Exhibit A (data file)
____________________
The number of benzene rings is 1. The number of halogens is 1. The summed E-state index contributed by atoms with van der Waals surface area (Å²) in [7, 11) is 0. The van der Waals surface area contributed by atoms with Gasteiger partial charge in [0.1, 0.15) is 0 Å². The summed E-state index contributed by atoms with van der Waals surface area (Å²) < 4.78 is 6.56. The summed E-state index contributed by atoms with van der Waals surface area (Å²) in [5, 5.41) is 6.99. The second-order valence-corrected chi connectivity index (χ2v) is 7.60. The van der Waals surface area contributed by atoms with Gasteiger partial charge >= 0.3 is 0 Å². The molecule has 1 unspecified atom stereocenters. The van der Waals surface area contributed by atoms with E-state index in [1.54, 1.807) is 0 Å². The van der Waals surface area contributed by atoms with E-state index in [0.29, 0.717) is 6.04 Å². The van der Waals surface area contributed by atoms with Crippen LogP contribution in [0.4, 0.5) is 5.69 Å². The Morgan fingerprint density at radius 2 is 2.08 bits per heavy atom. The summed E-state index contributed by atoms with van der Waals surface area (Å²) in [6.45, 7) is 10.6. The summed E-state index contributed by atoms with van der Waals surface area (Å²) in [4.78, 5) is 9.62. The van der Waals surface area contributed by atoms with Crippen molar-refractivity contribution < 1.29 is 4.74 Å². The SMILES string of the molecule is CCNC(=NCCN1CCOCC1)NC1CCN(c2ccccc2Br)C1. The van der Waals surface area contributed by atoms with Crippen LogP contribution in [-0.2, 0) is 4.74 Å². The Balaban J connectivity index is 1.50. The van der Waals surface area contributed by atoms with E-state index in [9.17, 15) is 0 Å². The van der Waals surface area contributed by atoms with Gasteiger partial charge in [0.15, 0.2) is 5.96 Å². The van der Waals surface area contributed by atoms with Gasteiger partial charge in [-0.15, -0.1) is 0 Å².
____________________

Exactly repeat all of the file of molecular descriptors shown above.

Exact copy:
The number of benzene rings is 1. The number of halogens is 1. The summed E-state index contributed by atoms with van der Waals surface area (Å²) in [7, 11) is 0. The van der Waals surface area contributed by atoms with Gasteiger partial charge in [0.1, 0.15) is 0 Å². The summed E-state index contributed by atoms with van der Waals surface area (Å²) < 4.78 is 6.56. The summed E-state index contributed by atoms with van der Waals surface area (Å²) in [5, 5.41) is 6.99. The second-order valence-corrected chi connectivity index (χ2v) is 7.60. The van der Waals surface area contributed by atoms with Gasteiger partial charge >= 0.3 is 0 Å². The molecule has 1 unspecified atom stereocenters. The van der Waals surface area contributed by atoms with E-state index in [1.54, 1.807) is 0 Å². The van der Waals surface area contributed by atoms with E-state index in [0.29, 0.717) is 6.04 Å². The van der Waals surface area contributed by atoms with Crippen LogP contribution in [0.4, 0.5) is 5.69 Å². The Morgan fingerprint density at radius 2 is 2.08 bits per heavy atom. The summed E-state index contributed by atoms with van der Waals surface area (Å²) in [6.45, 7) is 10.6. The summed E-state index contributed by atoms with van der Waals surface area (Å²) in [4.78, 5) is 9.62. The van der Waals surface area contributed by atoms with Crippen molar-refractivity contribution < 1.29 is 4.74 Å². The SMILES string of the molecule is CCNC(=NCCN1CCOCC1)NC1CCN(c2ccccc2Br)C1. The van der Waals surface area contributed by atoms with Crippen LogP contribution in [-0.2, 0) is 4.74 Å². The Balaban J connectivity index is 1.50. The van der Waals surface area contributed by atoms with E-state index in [9.17, 15) is 0 Å². The van der Waals surface area contributed by atoms with Gasteiger partial charge in [0.15, 0.2) is 5.96 Å². The van der Waals surface area contributed by atoms with Gasteiger partial charge in [-0.15, -0.1) is 0 Å².